Raley’s announced this weekend it was removing frozen Dr. Praeger’s California Veggie Burgers from its Sacramento-area grocery stores over concerns the burgers might be contaminated with Listeria monocytogenes, a food-borne bacteria that can pose a serious threat to young children, pregnant women and older people.
On Saturday, the West Sacramento-based company called and emailed customers enrolled in its Something Extra loyalty program who it thinks might have bought the burgers.
“We received notification from the food product manufacturers about a potential case of listeria,” Raley’s spokeswoman Chelsea Minor said in an email. “Customers are encouraged to throw the product away.”
Though not as well known as its cousins salmonella and E. coli, Listeria has been causing a lot of problems lately.
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Costco and Trader Joe’s stores recently pulled food from the shelves because of possible listeria contamination. And experts have been trying to figure out where the bacteria is coming from. Normally found in soil, listeria has been making its way into the nation’s food supply.
“We’re trying to understand how the listeria got there in the first place,” said Trevor Suslow, a researcher at UC Davis.
One theory is that the use of natural fertilizers on organic farms, such as fish emulsions, could be a culprit, he said.
The scientific detective work is important because, even though listeria hasn’t been a major health problem in the past, it’s likely to become one as the huge population of baby boomers ages, Suslow said. Older people are especially susceptible to listeria poisoning.
“As that sector of society grows, so will the potential for serious and large outbreaks,” the UC Davis scientist said.
So far, eight cases of listeria have been identified in the United States that are a result of the most recent contamination problems, according to the federal Centers for Disease Control and Prevention. Six of the cases were in California.
Symptoms include fever, chills, headache and nausea. The bacteria can cause stillbirths or miscarriages. In those with weakened immune systems, it can invade the nervous system and cause meningitis or brain infection. A CDC study of listeria cases from 2009 to 2011 showed 21 percent of 1,651 nationwide cases were fatal.
Sacramento County has recorded eight cases of illnesses from listeria since it started keeping records in 2012, said Dr. Olivia Kasirye, the county’s health officer.
Unlike other food-borne pathogens, listeria prefers damp, cold environments and can grow and multiply in some refrigerated foods. Unpasteurized milk and deli meats are especially dangerous. The bacteria can be killed by high heat.
Last month, a large and wide-ranging recall spurred retailer Costco to voluntarily remove frozen vegetables and fruits from all seven of its stores in the Sacramento region.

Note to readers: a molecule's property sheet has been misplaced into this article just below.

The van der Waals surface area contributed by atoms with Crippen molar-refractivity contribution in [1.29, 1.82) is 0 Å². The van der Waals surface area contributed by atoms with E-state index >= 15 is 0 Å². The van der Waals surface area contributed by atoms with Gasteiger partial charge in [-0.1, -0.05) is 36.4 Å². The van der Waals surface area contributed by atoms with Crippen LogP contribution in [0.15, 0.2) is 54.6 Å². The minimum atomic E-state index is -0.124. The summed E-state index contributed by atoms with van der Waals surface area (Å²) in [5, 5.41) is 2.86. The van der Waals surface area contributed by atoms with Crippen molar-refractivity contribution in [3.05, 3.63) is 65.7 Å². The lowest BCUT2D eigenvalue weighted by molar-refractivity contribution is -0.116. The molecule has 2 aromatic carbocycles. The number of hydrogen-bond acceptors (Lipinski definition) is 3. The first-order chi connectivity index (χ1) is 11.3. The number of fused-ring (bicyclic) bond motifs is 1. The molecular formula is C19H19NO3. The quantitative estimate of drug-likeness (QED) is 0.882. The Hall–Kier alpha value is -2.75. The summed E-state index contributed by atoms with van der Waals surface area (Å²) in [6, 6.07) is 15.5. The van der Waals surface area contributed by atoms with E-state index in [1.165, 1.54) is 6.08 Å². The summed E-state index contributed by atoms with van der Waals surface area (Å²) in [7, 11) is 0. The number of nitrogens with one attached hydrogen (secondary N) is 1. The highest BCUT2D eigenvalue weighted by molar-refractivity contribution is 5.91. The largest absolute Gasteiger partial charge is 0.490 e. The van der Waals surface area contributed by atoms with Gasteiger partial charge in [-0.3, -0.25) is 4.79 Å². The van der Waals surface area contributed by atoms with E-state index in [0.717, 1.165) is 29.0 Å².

That recall, announced in April, has expanded to include 42 brands involving 358 vegetable products sourced from a CRF Frozen Foods plant in Pasco, Wash.
The recalled products pulled from local Costco shelves carried the brand names Organic by Nature, Columbia River Organics and Farmer’s Bounty and included corn, edamame, raspberries, potatoes, kale, cherries and peas.
In a separate recall, Trader Joe’s removed its Trader Joe’s Broccoli Slaw & Kale Salad with White Chicken Meat from shelves at its seven stores in the Sacramento region, said Alison Mochizuki, the chain’s spokeswoman. The recall followed a U.S. Department of Agriculture Food Safety and Inspection Service announcement that sunflower seeds used in the product may have been contaminated with listeria.
On Friday, Dr. Praeger’s Sensible Foods of Elmwood, N.J., said it was recalling a number of its frozen veggie burgers and bean burgers because ingredients came from the plant in Washington identified as the source of listeria.
“This voluntary action is being undertaken in cooperation with the U.S. Food and Drug Administration because the recalled products contain vegetables that are part of the recent CRF Frozen Foods recall,” the company said in a news release.
Exactly how such foods become tainted with listeria remains the subject of scientific investigation.
Listeria may be finding its way into processing facilities from farms where the bacteria multiplies in soil, decaying vegetation and irrigation ditches, Suslow said.
Fish emulsions used as natural fertilizers may help listeria thrive, he said. When the fertilizer is diluted with irrigation water and applied to farmland, it can contaminate fruits and vegetables, he said.
The genetic fingerprint from a prior listeria outbreak led CDC researchers to CRF Frozen Foods, CDC spokeswoman Kate Fowlie said. They established that the bacteria was a longtime resident at the plant, she said.
Wherever food came into contact with equipment at the plant became a possible vector for the listeria outbreak, experts said.
“Once you bring listeria into a facility, it’s really good at getting itself established, and it could do so, literally, for decades,” Suslow said.